As the hatchback reached the opening of the parking lot, Fish thought suddenly of changing his name. He had gone as Philip, his middle name, in grades five through six, tired of feeling like an accidental celebrity constantly making rounds on local morning talk shows, always having to deal with the same questions and reactions to his unusual first name. Now it occurred to Fish that he not only had to deal with that shit but also now the acute self-consciousness of the heavy-handed aptness of his situation. Fish in a new school. Wink wink. Hardy har har.
Fuck it. Even as Philip the other kids soon got to calling him Flipper. Not really much better on the scale of things. The car slowed to the curb; Fish pecked his mom, drew in his breath, arched his eyebrows, blew out his cheeks in a “here-goes” parachute-jumping mugging, and dragged his backpack out of the car. Most kids seemed to be crowding into the front door. No one was smoking out on the steps or playing hacky-sack on the lawn. Fish set his jaw and joined the crush.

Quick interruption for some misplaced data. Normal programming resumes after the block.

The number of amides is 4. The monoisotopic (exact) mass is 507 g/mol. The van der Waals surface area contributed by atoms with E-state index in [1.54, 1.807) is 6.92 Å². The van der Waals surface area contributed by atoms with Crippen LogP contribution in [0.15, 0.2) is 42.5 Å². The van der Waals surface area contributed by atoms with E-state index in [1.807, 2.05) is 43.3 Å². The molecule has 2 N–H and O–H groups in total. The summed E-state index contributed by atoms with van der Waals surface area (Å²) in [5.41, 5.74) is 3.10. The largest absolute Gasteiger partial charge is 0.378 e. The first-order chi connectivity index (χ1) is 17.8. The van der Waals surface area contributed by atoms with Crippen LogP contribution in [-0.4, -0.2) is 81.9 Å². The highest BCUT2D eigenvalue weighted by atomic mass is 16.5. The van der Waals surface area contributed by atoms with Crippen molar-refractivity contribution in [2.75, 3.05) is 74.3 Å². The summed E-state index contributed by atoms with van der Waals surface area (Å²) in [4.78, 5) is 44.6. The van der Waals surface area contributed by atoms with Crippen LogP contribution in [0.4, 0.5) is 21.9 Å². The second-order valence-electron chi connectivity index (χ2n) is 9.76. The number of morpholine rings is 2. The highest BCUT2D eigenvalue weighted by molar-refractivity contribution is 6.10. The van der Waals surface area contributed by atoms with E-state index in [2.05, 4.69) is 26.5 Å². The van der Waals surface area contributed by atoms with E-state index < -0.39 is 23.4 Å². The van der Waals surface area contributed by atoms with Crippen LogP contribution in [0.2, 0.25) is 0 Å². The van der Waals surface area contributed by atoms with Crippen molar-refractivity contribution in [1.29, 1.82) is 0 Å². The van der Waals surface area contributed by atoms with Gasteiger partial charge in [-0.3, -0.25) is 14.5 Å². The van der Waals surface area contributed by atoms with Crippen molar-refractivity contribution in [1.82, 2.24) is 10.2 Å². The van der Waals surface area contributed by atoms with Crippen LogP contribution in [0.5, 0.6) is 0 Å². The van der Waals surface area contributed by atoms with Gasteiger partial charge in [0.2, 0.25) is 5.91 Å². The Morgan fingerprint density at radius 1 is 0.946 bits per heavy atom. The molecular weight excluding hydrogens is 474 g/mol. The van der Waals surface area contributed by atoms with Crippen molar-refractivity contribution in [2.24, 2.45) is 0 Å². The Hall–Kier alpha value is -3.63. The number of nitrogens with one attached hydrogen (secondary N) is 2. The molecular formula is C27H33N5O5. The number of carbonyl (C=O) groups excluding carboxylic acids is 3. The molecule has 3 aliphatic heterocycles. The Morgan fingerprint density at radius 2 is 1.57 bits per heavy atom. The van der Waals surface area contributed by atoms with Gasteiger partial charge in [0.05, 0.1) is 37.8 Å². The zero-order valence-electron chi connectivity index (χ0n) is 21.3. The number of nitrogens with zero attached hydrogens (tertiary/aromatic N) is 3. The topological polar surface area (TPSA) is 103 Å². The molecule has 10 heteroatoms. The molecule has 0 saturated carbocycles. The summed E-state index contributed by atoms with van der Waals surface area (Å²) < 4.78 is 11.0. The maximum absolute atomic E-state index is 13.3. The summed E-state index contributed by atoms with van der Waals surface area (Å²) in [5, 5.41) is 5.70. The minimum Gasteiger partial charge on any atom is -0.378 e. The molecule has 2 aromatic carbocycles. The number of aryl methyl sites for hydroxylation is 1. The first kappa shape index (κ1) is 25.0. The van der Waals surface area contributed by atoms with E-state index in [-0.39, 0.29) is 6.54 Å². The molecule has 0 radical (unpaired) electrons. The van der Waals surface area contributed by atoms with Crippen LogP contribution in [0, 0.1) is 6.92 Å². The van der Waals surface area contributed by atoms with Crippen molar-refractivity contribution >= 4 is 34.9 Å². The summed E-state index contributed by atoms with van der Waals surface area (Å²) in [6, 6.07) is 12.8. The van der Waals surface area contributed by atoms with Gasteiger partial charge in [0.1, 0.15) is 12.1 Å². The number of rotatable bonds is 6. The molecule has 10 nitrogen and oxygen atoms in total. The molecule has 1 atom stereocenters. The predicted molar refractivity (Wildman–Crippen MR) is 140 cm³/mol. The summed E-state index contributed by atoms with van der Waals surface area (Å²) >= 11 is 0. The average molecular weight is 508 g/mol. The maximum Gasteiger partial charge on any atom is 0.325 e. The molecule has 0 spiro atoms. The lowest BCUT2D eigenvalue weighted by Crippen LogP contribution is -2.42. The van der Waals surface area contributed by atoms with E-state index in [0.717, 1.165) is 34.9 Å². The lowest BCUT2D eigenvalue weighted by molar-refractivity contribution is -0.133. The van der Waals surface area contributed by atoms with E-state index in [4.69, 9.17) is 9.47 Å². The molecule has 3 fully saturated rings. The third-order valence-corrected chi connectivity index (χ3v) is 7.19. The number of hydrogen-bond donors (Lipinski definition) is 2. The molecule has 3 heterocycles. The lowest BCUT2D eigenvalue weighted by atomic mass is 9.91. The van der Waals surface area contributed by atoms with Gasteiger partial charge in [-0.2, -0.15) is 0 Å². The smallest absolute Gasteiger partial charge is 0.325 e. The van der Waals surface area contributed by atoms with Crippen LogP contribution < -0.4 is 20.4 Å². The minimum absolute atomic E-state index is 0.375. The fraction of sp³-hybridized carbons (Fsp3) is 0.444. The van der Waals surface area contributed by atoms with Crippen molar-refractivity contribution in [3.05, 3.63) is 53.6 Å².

Well, at least students were talking in the halls. Fish drew out his schedule from his pocket when a silver-haired figure in a short dress shirt and high pants planted himself in front of Fish and gave him a once over.
Fish nodded. Math teacher. Or the headmaster. Had to be.
The silver-haired gentleman practically narrowed his eyes. He was tall, six and four inches maybe, and he took a step back to take Fish in. Fish was, technically, in dress code.
“Your first class is Calculus. With me. Room 232.”